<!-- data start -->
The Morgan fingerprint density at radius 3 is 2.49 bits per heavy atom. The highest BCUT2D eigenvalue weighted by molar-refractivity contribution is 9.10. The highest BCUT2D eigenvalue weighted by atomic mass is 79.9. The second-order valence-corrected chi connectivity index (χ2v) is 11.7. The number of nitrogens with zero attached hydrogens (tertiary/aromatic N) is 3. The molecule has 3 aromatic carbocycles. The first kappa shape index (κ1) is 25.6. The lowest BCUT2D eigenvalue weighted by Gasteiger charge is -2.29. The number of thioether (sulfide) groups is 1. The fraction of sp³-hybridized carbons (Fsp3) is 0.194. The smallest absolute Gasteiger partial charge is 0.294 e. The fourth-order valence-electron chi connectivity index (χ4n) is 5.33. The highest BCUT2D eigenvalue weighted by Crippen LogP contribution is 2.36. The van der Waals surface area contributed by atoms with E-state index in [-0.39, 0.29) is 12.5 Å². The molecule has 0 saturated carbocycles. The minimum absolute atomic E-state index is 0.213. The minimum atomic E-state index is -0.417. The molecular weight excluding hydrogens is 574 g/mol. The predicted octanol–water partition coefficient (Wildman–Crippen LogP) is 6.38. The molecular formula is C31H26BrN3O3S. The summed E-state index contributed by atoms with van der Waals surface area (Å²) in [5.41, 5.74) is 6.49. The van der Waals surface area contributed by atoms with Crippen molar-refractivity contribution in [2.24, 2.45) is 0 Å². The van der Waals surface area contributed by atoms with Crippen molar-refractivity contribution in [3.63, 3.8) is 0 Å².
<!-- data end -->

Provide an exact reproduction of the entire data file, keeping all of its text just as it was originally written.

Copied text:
The Morgan fingerprint density at radius 3 is 2.49 bits per heavy atom. The highest BCUT2D eigenvalue weighted by molar-refractivity contribution is 9.10. The highest BCUT2D eigenvalue weighted by atomic mass is 79.9. The second-order valence-corrected chi connectivity index (χ2v) is 11.7. The number of nitrogens with zero attached hydrogens (tertiary/aromatic N) is 3. The molecule has 3 aromatic carbocycles. The first kappa shape index (κ1) is 25.6. The lowest BCUT2D eigenvalue weighted by Gasteiger charge is -2.29. The number of thioether (sulfide) groups is 1. The fraction of sp³-hybridized carbons (Fsp3) is 0.194. The smallest absolute Gasteiger partial charge is 0.294 e. The fourth-order valence-electron chi connectivity index (χ4n) is 5.33. The highest BCUT2D eigenvalue weighted by Crippen LogP contribution is 2.36. The van der Waals surface area contributed by atoms with E-state index in [-0.39, 0.29) is 12.5 Å². The molecule has 0 saturated carbocycles. The minimum absolute atomic E-state index is 0.213. The minimum atomic E-state index is -0.417. The molecular weight excluding hydrogens is 574 g/mol. The predicted octanol–water partition coefficient (Wildman–Crippen LogP) is 6.38. The molecular formula is C31H26BrN3O3S. The summed E-state index contributed by atoms with van der Waals surface area (Å²) in [5.41, 5.74) is 6.49. The van der Waals surface area contributed by atoms with Crippen molar-refractivity contribution in [2.24, 2.45) is 0 Å². The van der Waals surface area contributed by atoms with Crippen molar-refractivity contribution in [3.63, 3.8) is 0 Å².